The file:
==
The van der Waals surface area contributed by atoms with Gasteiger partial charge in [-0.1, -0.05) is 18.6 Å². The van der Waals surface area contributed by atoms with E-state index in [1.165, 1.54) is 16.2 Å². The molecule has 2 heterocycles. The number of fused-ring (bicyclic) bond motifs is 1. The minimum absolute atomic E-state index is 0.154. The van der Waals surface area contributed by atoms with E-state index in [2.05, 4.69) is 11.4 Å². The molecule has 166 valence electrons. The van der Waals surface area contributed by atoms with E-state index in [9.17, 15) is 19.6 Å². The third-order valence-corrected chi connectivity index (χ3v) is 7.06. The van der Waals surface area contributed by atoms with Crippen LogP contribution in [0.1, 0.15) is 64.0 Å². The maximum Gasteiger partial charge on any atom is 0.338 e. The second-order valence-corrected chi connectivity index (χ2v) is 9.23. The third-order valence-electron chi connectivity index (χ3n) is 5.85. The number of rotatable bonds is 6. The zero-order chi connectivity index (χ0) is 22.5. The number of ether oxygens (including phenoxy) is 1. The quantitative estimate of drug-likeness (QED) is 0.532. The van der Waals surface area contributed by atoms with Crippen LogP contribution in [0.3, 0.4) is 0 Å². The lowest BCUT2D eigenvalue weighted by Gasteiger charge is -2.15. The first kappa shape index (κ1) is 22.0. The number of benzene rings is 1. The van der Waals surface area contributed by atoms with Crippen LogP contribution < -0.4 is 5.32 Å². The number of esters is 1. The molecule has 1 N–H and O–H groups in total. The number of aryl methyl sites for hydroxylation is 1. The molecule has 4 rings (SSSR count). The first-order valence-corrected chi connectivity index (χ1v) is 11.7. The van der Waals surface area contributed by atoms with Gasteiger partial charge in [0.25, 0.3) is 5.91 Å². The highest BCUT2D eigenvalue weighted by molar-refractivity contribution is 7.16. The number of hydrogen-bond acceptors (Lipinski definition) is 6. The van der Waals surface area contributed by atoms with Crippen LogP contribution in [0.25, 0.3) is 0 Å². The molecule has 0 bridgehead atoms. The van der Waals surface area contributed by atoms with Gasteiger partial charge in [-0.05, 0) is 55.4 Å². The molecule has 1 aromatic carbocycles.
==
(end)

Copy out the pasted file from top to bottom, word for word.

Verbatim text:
The van der Waals surface area contributed by atoms with Gasteiger partial charge in [-0.1, -0.05) is 18.6 Å². The van der Waals surface area contributed by atoms with E-state index in [1.165, 1.54) is 16.2 Å². The molecule has 2 heterocycles. The number of fused-ring (bicyclic) bond motifs is 1. The minimum absolute atomic E-state index is 0.154. The van der Waals surface area contributed by atoms with E-state index in [2.05, 4.69) is 11.4 Å². The molecule has 166 valence electrons. The van der Waals surface area contributed by atoms with E-state index in [9.17, 15) is 19.6 Å². The third-order valence-corrected chi connectivity index (χ3v) is 7.06. The van der Waals surface area contributed by atoms with Crippen LogP contribution in [0.1, 0.15) is 64.0 Å². The maximum Gasteiger partial charge on any atom is 0.338 e. The second-order valence-corrected chi connectivity index (χ2v) is 9.23. The third-order valence-electron chi connectivity index (χ3n) is 5.85. The number of rotatable bonds is 6. The zero-order chi connectivity index (χ0) is 22.5. The number of ether oxygens (including phenoxy) is 1. The quantitative estimate of drug-likeness (QED) is 0.532. The van der Waals surface area contributed by atoms with Crippen LogP contribution in [0.3, 0.4) is 0 Å². The lowest BCUT2D eigenvalue weighted by Gasteiger charge is -2.15. The first kappa shape index (κ1) is 22.0. The number of benzene rings is 1. The van der Waals surface area contributed by atoms with Crippen LogP contribution < -0.4 is 5.32 Å². The number of esters is 1. The molecule has 1 N–H and O–H groups in total. The number of aryl methyl sites for hydroxylation is 1. The molecule has 4 rings (SSSR count). The first-order valence-corrected chi connectivity index (χ1v) is 11.7. The van der Waals surface area contributed by atoms with Gasteiger partial charge in [0.25, 0.3) is 5.91 Å². The highest BCUT2D eigenvalue weighted by molar-refractivity contribution is 7.16. The number of hydrogen-bond acceptors (Lipinski definition) is 6. The van der Waals surface area contributed by atoms with Crippen LogP contribution in [0.25, 0.3) is 0 Å². The molecule has 0 bridgehead atoms. The van der Waals surface area contributed by atoms with Gasteiger partial charge in [-0.05, 0) is 55.4 Å². The molecule has 1 aromatic carbocycles.